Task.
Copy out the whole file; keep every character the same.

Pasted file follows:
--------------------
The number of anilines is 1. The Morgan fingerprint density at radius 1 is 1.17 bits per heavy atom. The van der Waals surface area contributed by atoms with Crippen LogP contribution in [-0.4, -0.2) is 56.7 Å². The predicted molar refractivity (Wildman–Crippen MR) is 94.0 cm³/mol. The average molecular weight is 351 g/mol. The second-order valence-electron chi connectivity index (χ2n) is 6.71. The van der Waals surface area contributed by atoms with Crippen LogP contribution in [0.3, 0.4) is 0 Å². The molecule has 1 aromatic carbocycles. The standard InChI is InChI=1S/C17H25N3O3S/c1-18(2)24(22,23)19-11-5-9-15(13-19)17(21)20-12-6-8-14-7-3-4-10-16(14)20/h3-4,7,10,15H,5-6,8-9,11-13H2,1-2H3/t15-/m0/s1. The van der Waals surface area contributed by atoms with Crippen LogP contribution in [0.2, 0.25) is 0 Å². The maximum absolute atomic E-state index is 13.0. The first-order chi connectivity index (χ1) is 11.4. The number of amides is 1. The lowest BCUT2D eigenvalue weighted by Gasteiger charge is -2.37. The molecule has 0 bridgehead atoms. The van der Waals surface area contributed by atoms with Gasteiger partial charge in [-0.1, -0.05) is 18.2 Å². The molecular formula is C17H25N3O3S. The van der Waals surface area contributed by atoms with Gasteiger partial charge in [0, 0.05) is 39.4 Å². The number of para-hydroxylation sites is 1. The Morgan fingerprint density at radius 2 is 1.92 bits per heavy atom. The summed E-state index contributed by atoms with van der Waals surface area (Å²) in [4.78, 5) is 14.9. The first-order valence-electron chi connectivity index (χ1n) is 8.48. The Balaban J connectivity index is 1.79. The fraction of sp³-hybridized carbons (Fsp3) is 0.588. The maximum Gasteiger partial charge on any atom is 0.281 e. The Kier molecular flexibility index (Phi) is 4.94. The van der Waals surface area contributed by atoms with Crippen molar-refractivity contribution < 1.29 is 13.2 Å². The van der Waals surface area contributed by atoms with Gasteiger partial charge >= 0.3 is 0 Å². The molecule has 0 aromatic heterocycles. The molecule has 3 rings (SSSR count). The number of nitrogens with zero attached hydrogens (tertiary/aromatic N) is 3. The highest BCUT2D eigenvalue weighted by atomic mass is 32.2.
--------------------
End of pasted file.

The number of anilines is 1. The Morgan fingerprint density at radius 1 is 1.17 bits per heavy atom. The van der Waals surface area contributed by atoms with Crippen LogP contribution in [-0.4, -0.2) is 56.7 Å². The predicted molar refractivity (Wildman–Crippen MR) is 94.0 cm³/mol. The average molecular weight is 351 g/mol. The second-order valence-electron chi connectivity index (χ2n) is 6.71. The van der Waals surface area contributed by atoms with Crippen LogP contribution in [0.3, 0.4) is 0 Å². The molecule has 1 aromatic carbocycles. The standard InChI is InChI=1S/C17H25N3O3S/c1-18(2)24(22,23)19-11-5-9-15(13-19)17(21)20-12-6-8-14-7-3-4-10-16(14)20/h3-4,7,10,15H,5-6,8-9,11-13H2,1-2H3/t15-/m0/s1. The van der Waals surface area contributed by atoms with Crippen LogP contribution in [0.2, 0.25) is 0 Å². The maximum absolute atomic E-state index is 13.0. The first-order chi connectivity index (χ1) is 11.4. The number of amides is 1. The lowest BCUT2D eigenvalue weighted by Gasteiger charge is -2.37. The molecule has 0 bridgehead atoms. The van der Waals surface area contributed by atoms with Gasteiger partial charge in [-0.1, -0.05) is 18.2 Å². The molecular formula is C17H25N3O3S. The van der Waals surface area contributed by atoms with Gasteiger partial charge in [0, 0.05) is 39.4 Å². The number of para-hydroxylation sites is 1. The Morgan fingerprint density at radius 2 is 1.92 bits per heavy atom. The summed E-state index contributed by atoms with van der Waals surface area (Å²) in [4.78, 5) is 14.9. The first-order valence-electron chi connectivity index (χ1n) is 8.48. The Balaban J connectivity index is 1.79. The fraction of sp³-hybridized carbons (Fsp3) is 0.588. The maximum Gasteiger partial charge on any atom is 0.281 e. The Kier molecular flexibility index (Phi) is 4.94. The van der Waals surface area contributed by atoms with Crippen molar-refractivity contribution < 1.29 is 13.2 Å². The van der Waals surface area contributed by atoms with Gasteiger partial charge >= 0.3 is 0 Å². The molecule has 0 aromatic heterocycles. The molecule has 3 rings (SSSR count). The number of nitrogens with zero attached hydrogens (tertiary/aromatic N) is 3. The highest BCUT2D eigenvalue weighted by atomic mass is 32.2.